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Mischief With Forex Reserves

December 30, 2006

Tags Financial MarketsGlobal EconomyMoney and Banks

Brad Setser at RGE Monitor provide this commentary on the management of foreign dollar holdings. Setser cites several sources on the accumulation by governments around the world — mostly of oil exporting nations — of large dollar-denominated funds.

While it has been common for a while for countries to amass enormous foreign exchange reserves, and to "invest" in government bonds (not really an investment in the economic sense, but loans to support current consumption by governments). Setser reports on an emerging trend of treating these assets as if they were a private-sector pension funds or hedge fund.

  • Norway's government fund is also diversified, currency wise. And it is split between bonds and equities. The Norwegians are ultra-transparent. They not only tell you're their basic portfolio composition, but they tell you the outside managers they use! As of September, 40% of the Government fund's 1712.3b krone (@$263b of assets) were in equities.
  • The Abu Dhabi Investment Authority is not as transparent. But most people think a large share of its exceptionally large (at least if rumors are to be believed portfolio) is in equities. Probably around 50%. And most people also think ADIA has more than twice as much money as Norway's government fund.
  • KIA (Kuwait's investment authority) and QIA (Qatar's investment authority) both have equity portfolios. If nothing else, they own a bit of ICBC. I don't have a good sense of the equity market share of their portfolio, but it is likely to be substantial.
  • Who doesn't hold equities, apart from Russia? Libya. Its money is clearly on deposit in the international banking system.
  • ...In aggregate, though, the oil exporters invest a higher fraction of their surplus in equities than say China. Norway exports about 3mbd of oil a day, and it deposited about $50b in its government pension fund. Kuwait, Qatar and Abu Dhabi collectively exported at least two times as much oil and gas as Norway, so it seems reasonable to think they added about as much to their oil investment funds even if they rely on oil revenue to fund current spending far more than Norway does.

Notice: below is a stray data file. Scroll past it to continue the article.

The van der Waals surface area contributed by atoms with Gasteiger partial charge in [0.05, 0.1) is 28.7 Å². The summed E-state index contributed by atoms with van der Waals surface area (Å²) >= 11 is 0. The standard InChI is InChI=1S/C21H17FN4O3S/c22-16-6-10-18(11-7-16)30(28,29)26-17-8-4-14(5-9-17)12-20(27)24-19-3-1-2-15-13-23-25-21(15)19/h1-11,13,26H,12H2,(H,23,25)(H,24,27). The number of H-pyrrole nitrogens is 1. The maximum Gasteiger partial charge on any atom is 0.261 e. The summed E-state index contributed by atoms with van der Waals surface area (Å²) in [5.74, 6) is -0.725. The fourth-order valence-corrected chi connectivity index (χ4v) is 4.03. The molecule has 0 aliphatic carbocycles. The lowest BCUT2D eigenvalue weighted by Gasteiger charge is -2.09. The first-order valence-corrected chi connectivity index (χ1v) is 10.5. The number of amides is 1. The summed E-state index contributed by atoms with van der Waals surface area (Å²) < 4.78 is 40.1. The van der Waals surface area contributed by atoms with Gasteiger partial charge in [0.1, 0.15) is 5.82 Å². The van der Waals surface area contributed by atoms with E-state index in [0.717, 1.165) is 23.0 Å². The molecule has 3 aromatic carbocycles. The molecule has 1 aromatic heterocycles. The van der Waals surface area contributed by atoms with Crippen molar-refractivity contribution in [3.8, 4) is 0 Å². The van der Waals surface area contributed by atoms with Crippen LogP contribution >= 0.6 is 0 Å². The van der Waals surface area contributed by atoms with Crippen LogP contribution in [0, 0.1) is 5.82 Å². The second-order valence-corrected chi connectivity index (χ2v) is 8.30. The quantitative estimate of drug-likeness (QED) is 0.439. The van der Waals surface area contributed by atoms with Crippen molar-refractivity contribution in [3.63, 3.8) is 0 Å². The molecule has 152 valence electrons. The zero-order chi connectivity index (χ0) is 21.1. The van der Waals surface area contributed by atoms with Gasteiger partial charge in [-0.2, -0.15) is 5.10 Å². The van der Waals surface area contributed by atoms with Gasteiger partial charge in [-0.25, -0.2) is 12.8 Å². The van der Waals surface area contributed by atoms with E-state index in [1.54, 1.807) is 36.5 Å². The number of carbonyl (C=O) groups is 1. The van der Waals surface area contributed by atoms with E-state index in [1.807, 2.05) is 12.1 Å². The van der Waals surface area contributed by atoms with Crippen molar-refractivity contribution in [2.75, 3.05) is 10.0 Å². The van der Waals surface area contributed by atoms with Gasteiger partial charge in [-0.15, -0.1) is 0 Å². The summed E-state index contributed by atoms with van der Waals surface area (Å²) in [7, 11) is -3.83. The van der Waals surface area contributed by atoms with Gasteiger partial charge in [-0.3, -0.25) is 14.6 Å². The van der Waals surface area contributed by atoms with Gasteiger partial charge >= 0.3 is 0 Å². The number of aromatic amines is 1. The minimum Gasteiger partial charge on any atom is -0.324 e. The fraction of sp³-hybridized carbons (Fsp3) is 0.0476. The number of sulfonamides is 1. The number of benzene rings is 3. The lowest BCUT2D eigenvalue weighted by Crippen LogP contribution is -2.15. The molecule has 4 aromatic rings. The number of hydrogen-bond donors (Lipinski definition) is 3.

There is an important distinction between private sector investment and government funds being used to purchase securities, a point entirely ignored by these commentaries. This probably results from a view of financial markets as a set of asset classes that produce risk-based returns, rather than the nexus of entrepreneurial capital allocation. While the former view does not focus on the instutional context, the latter view does. Entrepreneurial allocation of capital only makes sense when private property is put at risk.

The FT, for example, opines:

Many funds have little risk management or even investment expertise, yet only 30% is outsourced. Asset allocation is also a mess: most funds are nearly 100% invested in bonds, when century-long horizons dictate a high exposure to equities.

This statement bears the markings of modern finance, in which the return of assets within capital markets is assumed to depend on the asset classes, where each asset classes has a historical return and volatility. Risk is equated with volatility. Modern finance treats asset returns as historical data, independent of the institutional context of private property and entrepreneurship.

In a recent piece that I wrote for Mises.org, I raise several issues with the the investment by governments of foreign exchange reserves:

  1. Mises in his celebrated critique of economic calculation under central planning showed that only entrepreneurs in a private property system can allocate capital in an economically rational way. In modern finance, narkets are assumed to be "efficient", meaning that capital has already been allocated to its optimal use. How they can remain so as central planners come to own an increasing share of equity markets is not addressed within the context of modern finance. Mises' point was that financial markets exist for the exchange of paper claims to real capital so that real capital can be allocated within the real economy. This process cannot be separated from the institutional context of risk taking by owners of private property. When government officials, which do not function as true owners of their own funds, start to allocate funds to these financial markets, financial markets will no longer function to allocate capital.
  2. The large size of thefund flows relative to the capitalization of the world's equity markets is more than a little alarming. Based on Setser's data, the trend seems more developed and the volumes are larger than I had suspected when I wrote my article. I would be interested to see some data on what fraction of the world's equity markets is now held by central bank forex funds.
  3. In my article I called attention to the inherent politicization of the process, once governments get involved. Predictably, as Setser writes, hedge fund managers in the world's financial centers are lobbying to take over management of some of these funds. Hedge fund fees are typically 2% of the assets plus 20% of returns-relative-to-benchmarks. The enormous size of these flows clearly represents a huge pool of untapped fees for the hedge fund industry.

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